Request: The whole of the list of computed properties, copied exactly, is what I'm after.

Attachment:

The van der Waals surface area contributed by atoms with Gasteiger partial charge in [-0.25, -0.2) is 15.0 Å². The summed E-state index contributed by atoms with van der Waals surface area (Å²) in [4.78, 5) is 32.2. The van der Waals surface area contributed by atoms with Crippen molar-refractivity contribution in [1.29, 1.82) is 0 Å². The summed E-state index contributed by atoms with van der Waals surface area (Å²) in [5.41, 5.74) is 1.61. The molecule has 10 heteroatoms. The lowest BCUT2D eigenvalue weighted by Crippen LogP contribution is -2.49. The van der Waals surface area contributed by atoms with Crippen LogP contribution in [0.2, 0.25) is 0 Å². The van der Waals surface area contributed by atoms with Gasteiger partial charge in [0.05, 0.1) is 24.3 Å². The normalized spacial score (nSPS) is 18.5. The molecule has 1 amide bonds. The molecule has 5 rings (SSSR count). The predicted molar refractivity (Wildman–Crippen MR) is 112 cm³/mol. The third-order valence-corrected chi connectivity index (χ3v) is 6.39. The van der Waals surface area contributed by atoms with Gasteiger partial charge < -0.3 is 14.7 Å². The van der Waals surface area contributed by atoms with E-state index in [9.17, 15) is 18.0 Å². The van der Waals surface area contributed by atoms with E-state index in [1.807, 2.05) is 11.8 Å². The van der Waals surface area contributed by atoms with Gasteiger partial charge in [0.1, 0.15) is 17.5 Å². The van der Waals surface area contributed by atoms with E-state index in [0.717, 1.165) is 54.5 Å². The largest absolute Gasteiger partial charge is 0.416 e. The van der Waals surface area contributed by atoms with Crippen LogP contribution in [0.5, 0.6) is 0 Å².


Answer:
The van der Waals surface area contributed by atoms with Gasteiger partial charge in [-0.25, -0.2) is 15.0 Å². The summed E-state index contributed by atoms with van der Waals surface area (Å²) in [4.78, 5) is 32.2. The van der Waals surface area contributed by atoms with Crippen molar-refractivity contribution in [1.29, 1.82) is 0 Å². The summed E-state index contributed by atoms with van der Waals surface area (Å²) in [5.41, 5.74) is 1.61. The molecule has 10 heteroatoms. The lowest BCUT2D eigenvalue weighted by Crippen LogP contribution is -2.49. The van der Waals surface area contributed by atoms with Crippen LogP contribution in [0.2, 0.25) is 0 Å². The van der Waals surface area contributed by atoms with Gasteiger partial charge in [0.05, 0.1) is 24.3 Å². The normalized spacial score (nSPS) is 18.5. The molecule has 1 amide bonds. The molecule has 5 rings (SSSR count). The predicted molar refractivity (Wildman–Crippen MR) is 112 cm³/mol. The third-order valence-corrected chi connectivity index (χ3v) is 6.39. The van der Waals surface area contributed by atoms with Gasteiger partial charge < -0.3 is 14.7 Å². The van der Waals surface area contributed by atoms with E-state index in [9.17, 15) is 18.0 Å². The van der Waals surface area contributed by atoms with E-state index in [1.807, 2.05) is 11.8 Å². The van der Waals surface area contributed by atoms with Gasteiger partial charge in [0.1, 0.15) is 17.5 Å². The van der Waals surface area contributed by atoms with E-state index in [0.717, 1.165) is 54.5 Å². The largest absolute Gasteiger partial charge is 0.416 e. The van der Waals surface area contributed by atoms with Crippen LogP contribution in [0.5, 0.6) is 0 Å².